Weekends are a mixture of active and relaxing activity but intentionally without the routine of the week. The result has been that I have returned to pre desk job fitness and strength levels and I feel that both my brain and body are fuelled in an equal way. Of course I realise that having kids would make this much harder but not impossible if motivated enough….the key message here is that I encourage you to find something that works for you. If it means getting up earlier, preparing bags/food the day before, getting bike tyres pumped or climbing wall sessions booked it will all be worth it once you are in the groove – you really can have it all!!

18 August 2018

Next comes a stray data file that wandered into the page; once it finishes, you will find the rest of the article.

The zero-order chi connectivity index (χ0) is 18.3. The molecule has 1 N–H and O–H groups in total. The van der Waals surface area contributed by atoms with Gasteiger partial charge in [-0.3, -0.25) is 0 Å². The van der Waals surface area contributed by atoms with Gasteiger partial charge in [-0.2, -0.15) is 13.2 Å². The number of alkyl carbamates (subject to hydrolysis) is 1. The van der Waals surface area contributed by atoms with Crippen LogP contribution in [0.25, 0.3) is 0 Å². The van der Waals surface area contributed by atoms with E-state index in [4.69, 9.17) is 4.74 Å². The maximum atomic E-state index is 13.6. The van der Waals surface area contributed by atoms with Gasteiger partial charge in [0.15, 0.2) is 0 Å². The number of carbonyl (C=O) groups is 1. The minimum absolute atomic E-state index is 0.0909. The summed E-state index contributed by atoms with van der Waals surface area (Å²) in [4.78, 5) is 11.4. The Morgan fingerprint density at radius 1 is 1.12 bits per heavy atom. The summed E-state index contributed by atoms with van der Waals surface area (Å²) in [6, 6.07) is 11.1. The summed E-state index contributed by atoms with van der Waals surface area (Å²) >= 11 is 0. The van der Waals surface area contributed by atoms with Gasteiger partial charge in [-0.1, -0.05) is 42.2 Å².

Is the wait worth the weight?

Intermittent fasting

Intermittent fasting, what is it?

There are a number of ways of achieving the same goal here but simply put this is a period of fast in your eating. Common ways of introducing a break in eating are introducing a 14-16 hour fast into a 24 hour period, whilst this may sound like a long time one way people find relatively easy to achieve this stretch is by including the 8 hours of sleep at night time into this and skipping breakfast in the morning. Other ways you may have read about are the 5:2 diet, the 24 hour fast, alternate day fasting, the warrior diet, spontaneous meal skipping and many more!…

The 5:2 diet has previously been discussed here , the 24 hour fast is tricky for a lot of people as the fast window is so big, on the alternate day fasting it is recommended to eat 500kcals on your fast day, the warrior diet proposes a period of fast during the day and feast at night, and so on…

Q: What do the marketeers promise from the results of intermittent fasting? and what do some in the fitness industry (marketeers?) promise from the results of intermittent fasting?

A: Weight loss and improved athletic performance respectively